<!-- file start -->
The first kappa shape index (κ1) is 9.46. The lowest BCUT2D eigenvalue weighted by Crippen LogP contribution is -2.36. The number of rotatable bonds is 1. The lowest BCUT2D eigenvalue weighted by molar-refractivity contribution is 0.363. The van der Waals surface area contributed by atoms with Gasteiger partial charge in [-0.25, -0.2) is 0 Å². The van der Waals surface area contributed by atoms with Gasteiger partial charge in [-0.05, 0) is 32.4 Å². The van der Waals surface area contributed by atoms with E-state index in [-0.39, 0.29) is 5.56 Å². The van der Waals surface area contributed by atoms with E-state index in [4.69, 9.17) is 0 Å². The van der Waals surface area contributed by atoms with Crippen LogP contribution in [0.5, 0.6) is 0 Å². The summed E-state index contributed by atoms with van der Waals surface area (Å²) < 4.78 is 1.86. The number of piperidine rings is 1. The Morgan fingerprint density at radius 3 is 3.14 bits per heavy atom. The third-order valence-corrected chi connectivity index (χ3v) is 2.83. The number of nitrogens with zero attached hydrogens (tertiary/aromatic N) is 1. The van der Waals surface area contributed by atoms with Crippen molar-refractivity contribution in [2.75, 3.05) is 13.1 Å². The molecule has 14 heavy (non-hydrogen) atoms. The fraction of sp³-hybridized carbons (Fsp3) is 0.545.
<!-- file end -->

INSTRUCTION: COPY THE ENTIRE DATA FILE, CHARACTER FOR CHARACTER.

The first kappa shape index (κ1) is 9.46. The lowest BCUT2D eigenvalue weighted by Crippen LogP contribution is -2.36. The number of rotatable bonds is 1. The lowest BCUT2D eigenvalue weighted by molar-refractivity contribution is 0.363. The van der Waals surface area contributed by atoms with Gasteiger partial charge in [-0.25, -0.2) is 0 Å². The van der Waals surface area contributed by atoms with Gasteiger partial charge in [-0.05, 0) is 32.4 Å². The van der Waals surface area contributed by atoms with E-state index in [-0.39, 0.29) is 5.56 Å². The van der Waals surface area contributed by atoms with E-state index in [4.69, 9.17) is 0 Å². The van der Waals surface area contributed by atoms with Crippen LogP contribution in [0.5, 0.6) is 0 Å². The summed E-state index contributed by atoms with van der Waals surface area (Å²) < 4.78 is 1.86. The number of piperidine rings is 1. The Morgan fingerprint density at radius 3 is 3.14 bits per heavy atom. The third-order valence-corrected chi connectivity index (χ3v) is 2.83. The number of nitrogens with zero attached hydrogens (tertiary/aromatic N) is 1. The van der Waals surface area contributed by atoms with Crippen molar-refractivity contribution in [2.75, 3.05) is 13.1 Å². The molecule has 14 heavy (non-hydrogen) atoms. The fraction of sp³-hybridized carbons (Fsp3) is 0.545.